McArthur urges reconsideration of air traffic centralisation plans


Orkney’s MSP, Liam McArthur, has today (Wednesday) again urged HIAL to reconsider their plans to centralise air traffic control services in Inverness amidst concerns around rising costs and an absence of prior ‘island proofing’ of the proposals.

Mr McArthur’s demand came following a meeting of the Scottish Parliament’s Public Petitions Committee where HIAL’s Chief Executive, Inglis Lyon, Chief Operating officer Gary Cobb and ATM professional advisor Pat Nolan were giving evidence on the plans.

During the meeting, Orkney’s MSP repeated warnings from HIAL’s own advisers that centralising air traffic control services was the ‘riskiest and costliest option’ in response to recent findings that over £6million has been spent on the project so far.

Mr McArthur also warned that HIAL’s intention to press ahead with the project regardless of the findings of an island impact assessment, agreed to only after the project got underway, risked undermining the credibility of the government’s commitment to ‘island proofing’.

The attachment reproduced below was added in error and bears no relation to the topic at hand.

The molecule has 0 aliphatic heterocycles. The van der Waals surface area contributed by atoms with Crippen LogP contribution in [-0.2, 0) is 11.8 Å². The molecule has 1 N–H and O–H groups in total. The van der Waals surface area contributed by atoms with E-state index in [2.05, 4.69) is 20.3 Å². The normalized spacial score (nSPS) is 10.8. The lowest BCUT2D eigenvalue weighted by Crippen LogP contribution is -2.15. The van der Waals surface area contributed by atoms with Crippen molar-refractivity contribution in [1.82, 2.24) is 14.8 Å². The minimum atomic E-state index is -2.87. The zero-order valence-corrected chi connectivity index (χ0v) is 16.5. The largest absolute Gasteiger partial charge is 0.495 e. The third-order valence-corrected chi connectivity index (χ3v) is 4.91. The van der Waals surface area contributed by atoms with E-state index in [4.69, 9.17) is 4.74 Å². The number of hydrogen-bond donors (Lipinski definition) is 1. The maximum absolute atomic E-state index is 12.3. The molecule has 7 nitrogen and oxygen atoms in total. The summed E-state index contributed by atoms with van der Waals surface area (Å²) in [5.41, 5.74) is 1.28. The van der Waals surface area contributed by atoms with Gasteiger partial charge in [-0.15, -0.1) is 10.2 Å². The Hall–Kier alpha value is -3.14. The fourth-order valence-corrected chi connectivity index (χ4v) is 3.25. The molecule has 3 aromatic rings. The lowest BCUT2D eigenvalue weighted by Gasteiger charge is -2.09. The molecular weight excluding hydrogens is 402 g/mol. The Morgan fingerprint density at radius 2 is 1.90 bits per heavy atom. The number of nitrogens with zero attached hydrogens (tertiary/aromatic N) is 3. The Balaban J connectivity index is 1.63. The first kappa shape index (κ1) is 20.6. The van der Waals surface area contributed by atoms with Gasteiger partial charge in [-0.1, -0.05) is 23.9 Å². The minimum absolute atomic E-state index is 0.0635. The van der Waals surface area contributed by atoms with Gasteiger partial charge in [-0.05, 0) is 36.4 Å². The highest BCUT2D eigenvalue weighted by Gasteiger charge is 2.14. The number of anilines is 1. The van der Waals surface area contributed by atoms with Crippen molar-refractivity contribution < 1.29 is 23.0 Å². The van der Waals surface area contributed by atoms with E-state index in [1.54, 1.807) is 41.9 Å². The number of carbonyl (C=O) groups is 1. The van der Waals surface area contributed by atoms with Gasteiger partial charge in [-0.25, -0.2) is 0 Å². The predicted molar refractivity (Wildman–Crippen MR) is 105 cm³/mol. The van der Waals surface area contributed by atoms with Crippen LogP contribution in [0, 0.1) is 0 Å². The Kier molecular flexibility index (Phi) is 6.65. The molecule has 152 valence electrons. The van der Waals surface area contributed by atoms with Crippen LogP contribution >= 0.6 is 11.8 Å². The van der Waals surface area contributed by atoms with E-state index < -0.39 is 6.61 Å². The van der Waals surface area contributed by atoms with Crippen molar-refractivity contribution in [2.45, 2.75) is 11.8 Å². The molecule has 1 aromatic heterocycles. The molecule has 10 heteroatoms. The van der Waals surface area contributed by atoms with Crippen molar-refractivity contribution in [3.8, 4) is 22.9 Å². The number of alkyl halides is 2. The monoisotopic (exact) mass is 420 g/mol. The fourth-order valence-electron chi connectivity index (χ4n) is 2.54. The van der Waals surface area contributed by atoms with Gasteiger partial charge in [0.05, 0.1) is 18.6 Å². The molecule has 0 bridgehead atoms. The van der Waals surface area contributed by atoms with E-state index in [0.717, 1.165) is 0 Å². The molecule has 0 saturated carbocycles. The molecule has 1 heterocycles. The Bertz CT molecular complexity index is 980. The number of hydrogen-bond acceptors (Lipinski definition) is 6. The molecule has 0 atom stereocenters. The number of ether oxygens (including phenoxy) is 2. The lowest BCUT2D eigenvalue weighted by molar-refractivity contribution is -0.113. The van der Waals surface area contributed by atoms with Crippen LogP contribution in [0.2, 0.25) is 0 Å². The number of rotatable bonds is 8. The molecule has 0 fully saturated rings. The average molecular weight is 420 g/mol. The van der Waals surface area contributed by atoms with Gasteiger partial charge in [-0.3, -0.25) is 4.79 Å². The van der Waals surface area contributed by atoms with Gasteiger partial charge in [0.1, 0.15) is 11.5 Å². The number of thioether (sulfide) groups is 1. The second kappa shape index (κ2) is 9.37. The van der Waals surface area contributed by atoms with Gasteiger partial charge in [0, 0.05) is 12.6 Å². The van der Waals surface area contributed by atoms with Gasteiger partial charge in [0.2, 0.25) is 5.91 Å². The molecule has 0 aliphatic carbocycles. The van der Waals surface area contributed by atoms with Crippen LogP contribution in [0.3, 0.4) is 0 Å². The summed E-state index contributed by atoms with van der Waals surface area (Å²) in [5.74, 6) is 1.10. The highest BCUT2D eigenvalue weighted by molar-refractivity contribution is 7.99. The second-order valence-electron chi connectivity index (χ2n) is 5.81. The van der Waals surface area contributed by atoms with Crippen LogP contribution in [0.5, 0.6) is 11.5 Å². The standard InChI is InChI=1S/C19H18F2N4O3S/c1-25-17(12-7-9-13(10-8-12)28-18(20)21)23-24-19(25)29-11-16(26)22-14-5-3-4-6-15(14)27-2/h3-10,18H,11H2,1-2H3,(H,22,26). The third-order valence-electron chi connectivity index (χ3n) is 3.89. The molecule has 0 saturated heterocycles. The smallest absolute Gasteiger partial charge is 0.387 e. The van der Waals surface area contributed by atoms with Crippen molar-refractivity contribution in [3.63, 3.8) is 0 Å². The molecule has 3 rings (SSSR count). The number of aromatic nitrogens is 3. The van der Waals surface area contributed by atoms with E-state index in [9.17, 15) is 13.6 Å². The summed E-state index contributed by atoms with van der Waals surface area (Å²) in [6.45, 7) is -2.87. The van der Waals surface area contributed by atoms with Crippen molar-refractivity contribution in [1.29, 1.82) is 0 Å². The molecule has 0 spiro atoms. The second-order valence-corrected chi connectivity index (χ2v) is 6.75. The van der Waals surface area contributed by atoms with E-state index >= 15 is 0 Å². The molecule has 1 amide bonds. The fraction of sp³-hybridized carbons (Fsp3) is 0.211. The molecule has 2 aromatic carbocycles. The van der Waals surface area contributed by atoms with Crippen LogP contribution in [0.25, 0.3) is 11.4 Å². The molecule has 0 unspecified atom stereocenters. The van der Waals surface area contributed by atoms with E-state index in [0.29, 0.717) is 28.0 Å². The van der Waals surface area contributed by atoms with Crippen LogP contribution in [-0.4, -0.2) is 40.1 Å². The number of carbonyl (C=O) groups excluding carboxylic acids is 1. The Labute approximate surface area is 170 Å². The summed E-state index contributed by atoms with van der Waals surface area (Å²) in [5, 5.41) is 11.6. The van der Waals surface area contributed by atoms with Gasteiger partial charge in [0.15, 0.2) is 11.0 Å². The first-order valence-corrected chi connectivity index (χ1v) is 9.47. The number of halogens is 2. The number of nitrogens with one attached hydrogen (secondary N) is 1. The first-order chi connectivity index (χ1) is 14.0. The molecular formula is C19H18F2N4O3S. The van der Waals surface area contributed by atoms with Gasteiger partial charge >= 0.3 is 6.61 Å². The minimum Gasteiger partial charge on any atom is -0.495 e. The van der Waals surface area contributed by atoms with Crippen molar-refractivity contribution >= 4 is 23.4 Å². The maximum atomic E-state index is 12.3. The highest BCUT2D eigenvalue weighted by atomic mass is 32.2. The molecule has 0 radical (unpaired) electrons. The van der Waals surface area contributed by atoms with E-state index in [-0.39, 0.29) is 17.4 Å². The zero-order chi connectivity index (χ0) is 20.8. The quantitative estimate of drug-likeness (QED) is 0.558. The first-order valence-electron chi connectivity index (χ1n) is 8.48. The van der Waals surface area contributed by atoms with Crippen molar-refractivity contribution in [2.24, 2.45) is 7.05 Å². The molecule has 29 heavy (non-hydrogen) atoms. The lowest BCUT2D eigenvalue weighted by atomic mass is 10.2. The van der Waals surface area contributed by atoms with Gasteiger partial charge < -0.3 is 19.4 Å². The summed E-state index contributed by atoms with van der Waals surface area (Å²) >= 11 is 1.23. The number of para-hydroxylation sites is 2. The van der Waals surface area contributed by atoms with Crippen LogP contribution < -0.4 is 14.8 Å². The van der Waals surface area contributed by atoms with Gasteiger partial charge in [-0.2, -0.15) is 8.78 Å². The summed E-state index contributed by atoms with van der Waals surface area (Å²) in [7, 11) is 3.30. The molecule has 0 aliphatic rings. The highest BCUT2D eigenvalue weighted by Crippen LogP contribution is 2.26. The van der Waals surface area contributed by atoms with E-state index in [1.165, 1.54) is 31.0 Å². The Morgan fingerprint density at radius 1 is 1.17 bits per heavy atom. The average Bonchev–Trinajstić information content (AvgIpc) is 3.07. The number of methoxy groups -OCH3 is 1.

Afterwards, Mr McArthur commented:

“Despite assurances from HIAL that the plans are ‘on schedule and on budget’, it is already clear that costs have increased significantly and risk spiralling further.

“Mr Lyon again dismissed the need to review HIAL’s centralisation plans in light of the impact the pandemic has had on the aviation sector. Given that HIAL’s own consultants confirmed centralisation was the ‘costliest and riskiest’ option, such a review would seem to be prudent.

“Even the much delayed island impact assessment, due to be published finally later this month, lacks credibility. The decisions have already been taken and millions in public money already spent.

“Mr Lyon has made no secret of the fact that the islands assessment will have no bearing on HIAL’s plans to centralise services in Inverness. So much for the Scottish Government’s commitment to ‘island proofing’.

“No-one disputes the need to modernise air traffic services, which are essential for supporting operations on our lifeline air routes. However, with costs rising, risks unaddressed and staff threatening to leave, it is time for HIAL to call a halt to this ill-conceived venture.” 


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